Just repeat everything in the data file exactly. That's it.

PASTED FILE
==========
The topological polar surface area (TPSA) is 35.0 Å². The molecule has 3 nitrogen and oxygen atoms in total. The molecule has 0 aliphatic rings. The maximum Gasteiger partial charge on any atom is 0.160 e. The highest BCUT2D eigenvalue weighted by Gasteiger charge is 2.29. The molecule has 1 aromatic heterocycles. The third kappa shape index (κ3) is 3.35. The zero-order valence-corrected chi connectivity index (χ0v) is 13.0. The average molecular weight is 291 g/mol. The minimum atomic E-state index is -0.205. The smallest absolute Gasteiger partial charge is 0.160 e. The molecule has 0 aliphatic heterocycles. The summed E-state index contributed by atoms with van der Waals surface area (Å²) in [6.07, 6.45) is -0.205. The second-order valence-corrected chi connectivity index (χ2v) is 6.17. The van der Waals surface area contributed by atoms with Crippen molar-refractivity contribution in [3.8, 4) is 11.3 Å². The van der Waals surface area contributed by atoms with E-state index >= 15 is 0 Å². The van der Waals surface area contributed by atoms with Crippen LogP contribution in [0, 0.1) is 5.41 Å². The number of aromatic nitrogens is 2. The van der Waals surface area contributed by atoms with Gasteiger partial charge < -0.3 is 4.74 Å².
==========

The topological polar surface area (TPSA) is 35.0 Å². The molecule has 3 nitrogen and oxygen atoms in total. The molecule has 0 aliphatic rings. The maximum Gasteiger partial charge on any atom is 0.160 e. The highest BCUT2D eigenvalue weighted by Gasteiger charge is 2.29. The molecule has 1 aromatic heterocycles. The third kappa shape index (κ3) is 3.35. The zero-order valence-corrected chi connectivity index (χ0v) is 13.0. The average molecular weight is 291 g/mol. The minimum atomic E-state index is -0.205. The smallest absolute Gasteiger partial charge is 0.160 e. The molecule has 0 aliphatic heterocycles. The summed E-state index contributed by atoms with van der Waals surface area (Å²) in [6.07, 6.45) is -0.205. The second-order valence-corrected chi connectivity index (χ2v) is 6.17. The van der Waals surface area contributed by atoms with Crippen molar-refractivity contribution in [3.8, 4) is 11.3 Å². The van der Waals surface area contributed by atoms with E-state index >= 15 is 0 Å². The van der Waals surface area contributed by atoms with Crippen LogP contribution in [0, 0.1) is 5.41 Å². The number of aromatic nitrogens is 2. The van der Waals surface area contributed by atoms with Gasteiger partial charge < -0.3 is 4.74 Å².